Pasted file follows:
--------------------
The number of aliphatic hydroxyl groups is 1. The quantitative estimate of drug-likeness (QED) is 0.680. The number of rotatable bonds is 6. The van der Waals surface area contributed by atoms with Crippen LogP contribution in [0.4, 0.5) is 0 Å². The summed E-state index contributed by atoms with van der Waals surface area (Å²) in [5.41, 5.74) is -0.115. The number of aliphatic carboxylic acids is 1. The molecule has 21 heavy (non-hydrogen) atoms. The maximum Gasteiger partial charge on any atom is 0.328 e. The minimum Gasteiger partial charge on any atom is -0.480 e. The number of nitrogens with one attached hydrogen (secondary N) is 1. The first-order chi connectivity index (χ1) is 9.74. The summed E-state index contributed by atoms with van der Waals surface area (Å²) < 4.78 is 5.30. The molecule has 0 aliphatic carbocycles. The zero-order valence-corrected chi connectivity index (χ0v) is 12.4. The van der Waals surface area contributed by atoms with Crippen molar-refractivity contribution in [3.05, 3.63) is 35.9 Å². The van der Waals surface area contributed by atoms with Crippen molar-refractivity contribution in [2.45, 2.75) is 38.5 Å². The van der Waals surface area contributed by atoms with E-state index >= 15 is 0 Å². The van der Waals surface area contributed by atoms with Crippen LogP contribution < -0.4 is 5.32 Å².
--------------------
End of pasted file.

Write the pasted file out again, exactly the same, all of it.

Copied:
The number of aliphatic hydroxyl groups is 1. The quantitative estimate of drug-likeness (QED) is 0.680. The number of rotatable bonds is 6. The van der Waals surface area contributed by atoms with Crippen LogP contribution in [0.4, 0.5) is 0 Å². The summed E-state index contributed by atoms with van der Waals surface area (Å²) in [5.41, 5.74) is -0.115. The number of aliphatic carboxylic acids is 1. The molecule has 21 heavy (non-hydrogen) atoms. The maximum Gasteiger partial charge on any atom is 0.328 e. The minimum Gasteiger partial charge on any atom is -0.480 e. The number of nitrogens with one attached hydrogen (secondary N) is 1. The first-order chi connectivity index (χ1) is 9.74. The summed E-state index contributed by atoms with van der Waals surface area (Å²) < 4.78 is 5.30. The molecule has 0 aliphatic carbocycles. The zero-order valence-corrected chi connectivity index (χ0v) is 12.4. The van der Waals surface area contributed by atoms with Crippen molar-refractivity contribution in [3.05, 3.63) is 35.9 Å². The van der Waals surface area contributed by atoms with Crippen molar-refractivity contribution in [2.45, 2.75) is 38.5 Å². The van der Waals surface area contributed by atoms with E-state index >= 15 is 0 Å². The van der Waals surface area contributed by atoms with Crippen LogP contribution < -0.4 is 5.32 Å².